United Torah Judaism MK Rabbi Menachem Eliezer Moses introduced a bill in the Knesset on Wednesday to lift geographic restrictions on all government services.
Rabbi Moses explained that his bill was inspired by the recently adopted legislation to open up marriage registration so that applicants can choose a rabbi anywhere in the country, regardless of their residence.
Ostensibly aimed at accommodating those who live far from the major cities and wish to marry, Rabbi Moses noted that it enables people to bypass their local rabbi, even though he is more likely to know the couple’s background than a rabbi from another city. In effect, the new scheme allows marriage applicants to evade careful halachic scrutiny, thus endangering the integrity of the Jewish family.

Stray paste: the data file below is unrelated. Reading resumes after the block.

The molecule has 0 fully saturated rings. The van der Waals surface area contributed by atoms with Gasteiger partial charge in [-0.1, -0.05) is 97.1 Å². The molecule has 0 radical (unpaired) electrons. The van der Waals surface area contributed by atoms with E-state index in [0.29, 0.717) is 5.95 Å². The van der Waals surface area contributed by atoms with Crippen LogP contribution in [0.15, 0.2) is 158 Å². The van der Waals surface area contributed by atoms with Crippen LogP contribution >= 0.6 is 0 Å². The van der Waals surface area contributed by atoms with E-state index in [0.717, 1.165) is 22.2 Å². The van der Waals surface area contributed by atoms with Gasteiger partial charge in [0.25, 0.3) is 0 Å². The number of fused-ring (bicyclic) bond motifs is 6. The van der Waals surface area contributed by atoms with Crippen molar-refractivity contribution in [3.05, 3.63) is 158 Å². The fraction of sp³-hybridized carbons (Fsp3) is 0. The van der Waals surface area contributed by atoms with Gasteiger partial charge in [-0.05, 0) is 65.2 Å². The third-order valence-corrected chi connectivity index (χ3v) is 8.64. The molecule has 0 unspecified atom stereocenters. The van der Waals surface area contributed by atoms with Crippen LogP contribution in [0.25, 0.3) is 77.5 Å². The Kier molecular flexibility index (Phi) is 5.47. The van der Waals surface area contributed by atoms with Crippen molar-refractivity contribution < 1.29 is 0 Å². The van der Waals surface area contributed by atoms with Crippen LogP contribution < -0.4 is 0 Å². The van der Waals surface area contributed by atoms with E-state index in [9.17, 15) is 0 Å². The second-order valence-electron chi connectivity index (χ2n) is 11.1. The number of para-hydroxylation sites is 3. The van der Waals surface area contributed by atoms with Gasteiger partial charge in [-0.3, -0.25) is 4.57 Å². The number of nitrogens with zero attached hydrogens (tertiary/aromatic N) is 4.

The UTJ MK’s bill would enable citizens to navigate Israeli bureacracy with less inconvenience. For example, someone who lives in Tel Aviv but works in Yerushalayim would no longer have to miss time from work in order to obtain or update a passport in Tel Aviv, where he resides.
Furthermore, administrators and accountants currently must travel all over the country to conduct business for the companies they represent. Files today are all computerized, and there is no logical reason these outmoded geographic restrictions can’t be done away with.
The bill was referred to the Ministerial Committee for Legislation for review.